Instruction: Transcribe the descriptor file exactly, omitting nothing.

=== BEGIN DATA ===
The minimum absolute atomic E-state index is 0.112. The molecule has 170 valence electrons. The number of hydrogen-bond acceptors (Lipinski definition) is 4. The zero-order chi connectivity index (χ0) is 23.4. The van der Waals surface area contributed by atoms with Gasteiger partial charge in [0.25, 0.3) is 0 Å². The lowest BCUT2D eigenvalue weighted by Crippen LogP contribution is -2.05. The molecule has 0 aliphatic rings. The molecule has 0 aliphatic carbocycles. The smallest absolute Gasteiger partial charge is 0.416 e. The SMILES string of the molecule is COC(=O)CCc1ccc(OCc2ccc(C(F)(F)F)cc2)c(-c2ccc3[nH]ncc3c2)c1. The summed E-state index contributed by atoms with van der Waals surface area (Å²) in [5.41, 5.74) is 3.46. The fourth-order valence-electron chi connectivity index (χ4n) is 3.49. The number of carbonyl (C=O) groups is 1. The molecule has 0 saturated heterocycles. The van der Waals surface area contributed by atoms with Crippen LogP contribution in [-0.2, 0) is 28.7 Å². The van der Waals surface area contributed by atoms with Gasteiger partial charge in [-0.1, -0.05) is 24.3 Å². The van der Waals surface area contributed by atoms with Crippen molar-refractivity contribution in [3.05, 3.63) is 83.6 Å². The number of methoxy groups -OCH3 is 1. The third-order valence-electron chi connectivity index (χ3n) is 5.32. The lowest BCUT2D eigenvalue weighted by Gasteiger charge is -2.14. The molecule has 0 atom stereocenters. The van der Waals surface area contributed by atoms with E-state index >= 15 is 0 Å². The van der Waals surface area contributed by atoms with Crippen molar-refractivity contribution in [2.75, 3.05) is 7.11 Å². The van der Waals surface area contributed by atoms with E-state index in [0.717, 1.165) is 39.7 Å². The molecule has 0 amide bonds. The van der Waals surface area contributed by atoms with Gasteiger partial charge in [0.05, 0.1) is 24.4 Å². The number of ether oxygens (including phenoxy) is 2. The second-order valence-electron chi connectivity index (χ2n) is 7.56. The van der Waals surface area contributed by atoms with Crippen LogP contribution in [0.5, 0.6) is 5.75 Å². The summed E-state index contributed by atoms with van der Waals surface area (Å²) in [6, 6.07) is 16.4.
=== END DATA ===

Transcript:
The minimum absolute atomic E-state index is 0.112. The molecule has 170 valence electrons. The number of hydrogen-bond acceptors (Lipinski definition) is 4. The zero-order chi connectivity index (χ0) is 23.4. The van der Waals surface area contributed by atoms with Gasteiger partial charge in [0.25, 0.3) is 0 Å². The lowest BCUT2D eigenvalue weighted by Crippen LogP contribution is -2.05. The molecule has 0 aliphatic rings. The molecule has 0 aliphatic carbocycles. The smallest absolute Gasteiger partial charge is 0.416 e. The SMILES string of the molecule is COC(=O)CCc1ccc(OCc2ccc(C(F)(F)F)cc2)c(-c2ccc3[nH]ncc3c2)c1. The summed E-state index contributed by atoms with van der Waals surface area (Å²) in [5.41, 5.74) is 3.46. The fourth-order valence-electron chi connectivity index (χ4n) is 3.49. The number of carbonyl (C=O) groups is 1. The molecule has 0 saturated heterocycles. The van der Waals surface area contributed by atoms with Crippen LogP contribution in [-0.2, 0) is 28.7 Å². The van der Waals surface area contributed by atoms with Gasteiger partial charge in [-0.1, -0.05) is 24.3 Å². The van der Waals surface area contributed by atoms with Crippen molar-refractivity contribution in [3.05, 3.63) is 83.6 Å². The number of methoxy groups -OCH3 is 1. The third-order valence-electron chi connectivity index (χ3n) is 5.32. The lowest BCUT2D eigenvalue weighted by Gasteiger charge is -2.14. The molecule has 0 atom stereocenters. The van der Waals surface area contributed by atoms with E-state index >= 15 is 0 Å². The van der Waals surface area contributed by atoms with Crippen molar-refractivity contribution in [2.75, 3.05) is 7.11 Å². The van der Waals surface area contributed by atoms with E-state index in [0.717, 1.165) is 39.7 Å². The molecule has 0 amide bonds. The van der Waals surface area contributed by atoms with Gasteiger partial charge in [0.05, 0.1) is 24.4 Å². The number of ether oxygens (including phenoxy) is 2. The second-order valence-electron chi connectivity index (χ2n) is 7.56. The van der Waals surface area contributed by atoms with Crippen LogP contribution in [0.5, 0.6) is 5.75 Å². The summed E-state index contributed by atoms with van der Waals surface area (Å²) in [6, 6.07) is 16.4.